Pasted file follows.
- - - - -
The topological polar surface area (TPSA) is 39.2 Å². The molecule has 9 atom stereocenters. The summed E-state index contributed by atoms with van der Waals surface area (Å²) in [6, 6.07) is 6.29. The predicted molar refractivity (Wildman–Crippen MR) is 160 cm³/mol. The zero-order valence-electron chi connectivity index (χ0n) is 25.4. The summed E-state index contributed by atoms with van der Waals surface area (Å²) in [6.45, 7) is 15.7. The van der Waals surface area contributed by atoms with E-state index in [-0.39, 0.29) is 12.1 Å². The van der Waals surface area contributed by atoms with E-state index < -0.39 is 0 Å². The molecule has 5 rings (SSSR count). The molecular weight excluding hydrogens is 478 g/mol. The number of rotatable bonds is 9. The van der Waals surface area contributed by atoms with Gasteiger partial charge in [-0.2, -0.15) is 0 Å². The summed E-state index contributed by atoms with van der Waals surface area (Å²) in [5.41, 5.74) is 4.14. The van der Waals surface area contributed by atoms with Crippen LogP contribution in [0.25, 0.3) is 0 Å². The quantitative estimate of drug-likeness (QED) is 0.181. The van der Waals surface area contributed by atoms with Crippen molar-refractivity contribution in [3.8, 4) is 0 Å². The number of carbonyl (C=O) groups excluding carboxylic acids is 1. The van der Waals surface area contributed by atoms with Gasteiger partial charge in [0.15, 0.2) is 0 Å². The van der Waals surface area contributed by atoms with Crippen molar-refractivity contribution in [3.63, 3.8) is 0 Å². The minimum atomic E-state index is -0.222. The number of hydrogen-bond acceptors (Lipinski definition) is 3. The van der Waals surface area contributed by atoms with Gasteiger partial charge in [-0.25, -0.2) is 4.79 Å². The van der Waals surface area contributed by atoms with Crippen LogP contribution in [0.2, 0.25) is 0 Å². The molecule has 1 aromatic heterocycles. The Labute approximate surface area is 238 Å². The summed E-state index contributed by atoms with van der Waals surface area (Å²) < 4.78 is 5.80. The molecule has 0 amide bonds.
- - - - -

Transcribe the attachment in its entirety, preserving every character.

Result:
The topological polar surface area (TPSA) is 39.2 Å². The molecule has 9 atom stereocenters. The summed E-state index contributed by atoms with van der Waals surface area (Å²) in [6, 6.07) is 6.29. The predicted molar refractivity (Wildman–Crippen MR) is 160 cm³/mol. The zero-order valence-electron chi connectivity index (χ0n) is 25.4. The summed E-state index contributed by atoms with van der Waals surface area (Å²) in [6.45, 7) is 15.7. The van der Waals surface area contributed by atoms with E-state index in [-0.39, 0.29) is 12.1 Å². The van der Waals surface area contributed by atoms with E-state index < -0.39 is 0 Å². The molecule has 5 rings (SSSR count). The molecular weight excluding hydrogens is 478 g/mol. The number of rotatable bonds is 9. The van der Waals surface area contributed by atoms with Gasteiger partial charge in [-0.2, -0.15) is 0 Å². The summed E-state index contributed by atoms with van der Waals surface area (Å²) in [5.41, 5.74) is 4.14. The van der Waals surface area contributed by atoms with Crippen LogP contribution in [0.25, 0.3) is 0 Å². The quantitative estimate of drug-likeness (QED) is 0.181. The van der Waals surface area contributed by atoms with Crippen molar-refractivity contribution in [3.8, 4) is 0 Å². The number of carbonyl (C=O) groups excluding carboxylic acids is 1. The van der Waals surface area contributed by atoms with Gasteiger partial charge in [0.15, 0.2) is 0 Å². The van der Waals surface area contributed by atoms with Crippen molar-refractivity contribution in [3.63, 3.8) is 0 Å². The minimum atomic E-state index is -0.222. The number of hydrogen-bond acceptors (Lipinski definition) is 3. The van der Waals surface area contributed by atoms with Gasteiger partial charge in [-0.25, -0.2) is 4.79 Å². The van der Waals surface area contributed by atoms with Crippen LogP contribution in [0.2, 0.25) is 0 Å². The molecule has 1 aromatic heterocycles. The Labute approximate surface area is 238 Å². The summed E-state index contributed by atoms with van der Waals surface area (Å²) < 4.78 is 5.80. The molecule has 0 amide bonds.